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Note: These explanations are in the process of being adapted from my textbook.
I'm trying to make them each a "standalone" treatment of a concept, but there may still
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A preference ordering over bundles of goods exhibits monotonicity if more of each good is always better: that is, if bundle $A$ contains more of all goods than bundle $B$ (e.g. $A$ lies above and/or to the right of $B$ in good 1 - good 2 space), then you must like $A$ at least as much as $B$: that is, $A \succeq B$.

For example, think about your preferences over pizza (good 1) and soda (good 2). If you think about your lifetime consumption of pizza, it might make sense to model this as if you’d always like more pizza and more soda, meaning your preferences are monotonic. These preferences might be represented by an indifference map like the one below, because no matter which bundle $X$ you start from, increasing either pizza or soda will move you into the green “preferred region:”

Now think about your consumption in a single meal. The first few slices of pizza and soda might taste great, but after a certain number of slices and cans of soda you might actually start to feel sick. Since consuming more beyond that point would actually make you feel worse, your preferences would be nonmonotonic:

You might notice that this indifference map reaches a kind of “peak” at the bundle (4 slices of pizza, 2 sodas), indicating that this combination of pizza and soda that is preferred to all other bundles. Consuming any more or less of either good would make you worse off. We call this the “satiation point” or “bliss point.”

In truth, most goods probably look like this if you look out far enough: that is, even over a lifetime, there’s some amount of pizza and soda you could have that would be just too much. For this reason, we sometimes call the region below and to the left of the satiation point the “economic region;” so one way of constraining preferences to be monotonic is to assume that we’re considering small enough quantities of each good that satiation isn’t an issue.

Strict vs. Weak Monotonicity

We say that preferences are strictly monotonic if you would strictly prefer any increase in any good. This implies that the indifference curves cannot be “thick:” even the slightest increase in a good will move you to a higher indifference curve.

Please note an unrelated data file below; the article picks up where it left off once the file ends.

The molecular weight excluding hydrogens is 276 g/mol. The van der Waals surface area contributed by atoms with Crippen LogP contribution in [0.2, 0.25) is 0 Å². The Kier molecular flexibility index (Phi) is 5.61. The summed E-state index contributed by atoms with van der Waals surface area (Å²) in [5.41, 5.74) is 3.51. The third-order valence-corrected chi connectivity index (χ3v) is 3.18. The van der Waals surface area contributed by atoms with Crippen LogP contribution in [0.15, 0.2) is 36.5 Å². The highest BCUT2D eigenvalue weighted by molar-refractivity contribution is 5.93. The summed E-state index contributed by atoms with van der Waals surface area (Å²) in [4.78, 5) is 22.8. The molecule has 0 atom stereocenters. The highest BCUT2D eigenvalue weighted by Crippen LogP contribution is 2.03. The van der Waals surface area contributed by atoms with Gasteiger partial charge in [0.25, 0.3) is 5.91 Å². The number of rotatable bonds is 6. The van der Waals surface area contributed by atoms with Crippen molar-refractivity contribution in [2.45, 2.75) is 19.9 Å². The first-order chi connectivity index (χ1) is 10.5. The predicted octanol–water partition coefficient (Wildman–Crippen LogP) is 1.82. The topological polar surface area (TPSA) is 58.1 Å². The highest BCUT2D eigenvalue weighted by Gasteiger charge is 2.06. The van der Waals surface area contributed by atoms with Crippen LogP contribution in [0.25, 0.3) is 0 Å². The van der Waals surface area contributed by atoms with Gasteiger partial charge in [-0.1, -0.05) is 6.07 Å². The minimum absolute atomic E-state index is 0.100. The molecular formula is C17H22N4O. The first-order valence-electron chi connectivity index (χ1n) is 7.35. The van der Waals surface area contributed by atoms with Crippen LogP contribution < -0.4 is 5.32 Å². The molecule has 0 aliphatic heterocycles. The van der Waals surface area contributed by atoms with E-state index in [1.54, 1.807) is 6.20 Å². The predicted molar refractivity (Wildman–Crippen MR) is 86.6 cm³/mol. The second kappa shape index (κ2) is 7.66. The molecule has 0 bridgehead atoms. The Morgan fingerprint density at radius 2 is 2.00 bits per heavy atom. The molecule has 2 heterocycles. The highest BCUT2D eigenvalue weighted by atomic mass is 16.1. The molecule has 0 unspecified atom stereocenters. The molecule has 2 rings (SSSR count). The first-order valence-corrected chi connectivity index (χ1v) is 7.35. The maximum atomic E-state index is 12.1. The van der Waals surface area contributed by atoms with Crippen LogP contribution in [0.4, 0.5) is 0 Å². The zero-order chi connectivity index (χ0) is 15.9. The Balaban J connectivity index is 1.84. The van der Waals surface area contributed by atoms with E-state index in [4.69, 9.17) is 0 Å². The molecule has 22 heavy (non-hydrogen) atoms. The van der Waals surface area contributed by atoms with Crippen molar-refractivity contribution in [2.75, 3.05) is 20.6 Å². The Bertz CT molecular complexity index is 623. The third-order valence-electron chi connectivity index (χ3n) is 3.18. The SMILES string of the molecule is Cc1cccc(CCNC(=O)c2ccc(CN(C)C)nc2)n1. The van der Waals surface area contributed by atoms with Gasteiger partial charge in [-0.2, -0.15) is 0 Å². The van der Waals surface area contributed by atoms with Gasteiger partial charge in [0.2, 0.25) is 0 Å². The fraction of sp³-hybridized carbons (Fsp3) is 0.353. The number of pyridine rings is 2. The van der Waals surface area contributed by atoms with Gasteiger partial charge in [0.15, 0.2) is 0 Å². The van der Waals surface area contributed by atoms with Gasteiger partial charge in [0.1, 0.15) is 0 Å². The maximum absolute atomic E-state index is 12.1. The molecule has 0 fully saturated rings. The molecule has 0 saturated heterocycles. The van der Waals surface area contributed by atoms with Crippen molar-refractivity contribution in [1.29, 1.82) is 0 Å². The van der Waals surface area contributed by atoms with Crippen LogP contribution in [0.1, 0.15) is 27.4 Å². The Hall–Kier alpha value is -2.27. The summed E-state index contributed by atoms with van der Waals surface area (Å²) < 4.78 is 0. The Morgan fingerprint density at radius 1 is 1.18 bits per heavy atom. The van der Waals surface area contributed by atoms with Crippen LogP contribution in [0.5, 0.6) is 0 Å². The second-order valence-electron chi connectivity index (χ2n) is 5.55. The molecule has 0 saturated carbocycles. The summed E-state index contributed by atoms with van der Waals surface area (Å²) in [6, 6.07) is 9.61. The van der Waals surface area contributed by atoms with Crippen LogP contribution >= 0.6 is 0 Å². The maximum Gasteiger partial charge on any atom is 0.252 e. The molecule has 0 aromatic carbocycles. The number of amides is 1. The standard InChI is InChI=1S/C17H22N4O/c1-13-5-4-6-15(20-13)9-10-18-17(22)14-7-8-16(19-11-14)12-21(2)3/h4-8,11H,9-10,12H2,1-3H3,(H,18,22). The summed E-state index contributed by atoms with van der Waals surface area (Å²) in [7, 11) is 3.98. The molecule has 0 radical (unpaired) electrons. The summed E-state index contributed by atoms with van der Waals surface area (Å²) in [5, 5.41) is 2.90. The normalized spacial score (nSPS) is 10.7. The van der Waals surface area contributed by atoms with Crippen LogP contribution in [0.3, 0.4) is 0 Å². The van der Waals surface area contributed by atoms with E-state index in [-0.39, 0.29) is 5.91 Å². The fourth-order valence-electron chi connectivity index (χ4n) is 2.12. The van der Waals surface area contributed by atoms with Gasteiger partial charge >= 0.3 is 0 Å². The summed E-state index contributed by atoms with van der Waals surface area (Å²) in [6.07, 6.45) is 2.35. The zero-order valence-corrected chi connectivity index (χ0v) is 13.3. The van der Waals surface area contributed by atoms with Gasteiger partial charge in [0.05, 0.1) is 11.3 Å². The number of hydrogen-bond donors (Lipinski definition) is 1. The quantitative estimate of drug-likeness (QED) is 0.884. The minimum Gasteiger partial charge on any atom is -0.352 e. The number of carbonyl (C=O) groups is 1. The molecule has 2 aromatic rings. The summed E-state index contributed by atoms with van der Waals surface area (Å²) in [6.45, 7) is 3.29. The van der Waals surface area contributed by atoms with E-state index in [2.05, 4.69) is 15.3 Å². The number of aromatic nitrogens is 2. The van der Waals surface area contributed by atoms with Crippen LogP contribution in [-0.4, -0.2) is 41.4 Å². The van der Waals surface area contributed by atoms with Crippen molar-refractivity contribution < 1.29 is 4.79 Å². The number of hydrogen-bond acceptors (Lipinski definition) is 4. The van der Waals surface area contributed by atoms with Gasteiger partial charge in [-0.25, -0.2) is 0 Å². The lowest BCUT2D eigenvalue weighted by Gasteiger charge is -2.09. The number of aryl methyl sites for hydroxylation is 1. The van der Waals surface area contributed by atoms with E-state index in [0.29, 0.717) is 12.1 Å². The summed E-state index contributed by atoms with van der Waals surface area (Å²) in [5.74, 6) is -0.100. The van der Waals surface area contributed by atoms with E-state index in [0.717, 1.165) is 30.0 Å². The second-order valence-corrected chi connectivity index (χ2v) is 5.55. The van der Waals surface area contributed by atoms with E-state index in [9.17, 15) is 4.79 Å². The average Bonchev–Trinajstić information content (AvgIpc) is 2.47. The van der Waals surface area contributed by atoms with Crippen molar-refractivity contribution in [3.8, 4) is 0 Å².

By contrast, if your preferences are weakly monotonic, you might be indifferent between some bundle and another bundle which has a bit more of one or both goods. For example, the Pfizer COVID-19 vaccine has a dose of 0.3 mL, and the Moderna vaccine has a dose of 0.5mL. Suppose that a clinic’s preferences are based on the total number of usable doses it can obtain from various quantities of vaccines. It would make sense, then, that the clinic would be indifferent between vials of Pfizer vaccine containing 1 mL and 1.1 mL, since each contains enough for just three doses, with a bit left in the vial. Mathematically, the total number of usable doses given $x_1$ mL of Pfizer vaccine and $x_2$ mL of Moderna vaccine would be \(\text{Usable doses} = \text{trunc}(x_1/0.3) + \text{trunc}(x_2/0.5)\) where the function “trunc($x$)” means “$x$, rounded down to the nearest integer.” The indifference curves for this situation would be “thick,” because the clinic would be indifferent between any quantities of vaccine that would give them the same number of usable doses:

Goods vs. bads

The assumption of monotonicity says that “more is always better,” meaning that all commodities are “good.” However, some things – like risky investments, or terrorist attacks, or long wait times in airports, or pollution – are always “bad.” If you would always prefer to have less of a commodity than more of it, we say that commodity is a “bad.”

When we’re dealing with two goods, an the indifference curves will always slope downward if we’re analyzing a tradeoff between two goods or two bads: in the case of two goods, we prefer moving up and to the right in the choice space (increasing our consumption of the goods), and in the case of two bads, we prefer moving down and to the left (decreasing our consumption of the goods). On the other hand, if we’re dealing with one good and one bad, the indifference curves will be upward sloping: for example, if good 1 is “good” and good 2 is “bad,” then we prefer moving up and to the left in good 1 - good 2 space.

Note that a “bad” may be converted into a “good” by re-casting it as its lack. For example, you could plot the TSA’s problem as balancing “passengers screened per hour” vs. “days with no terrorist attack.” These measure the same tradeoff, but cast the tradeoff as being between two good things rather than two bad things.

Next: Convexity
Copyright (c) Christopher Makler /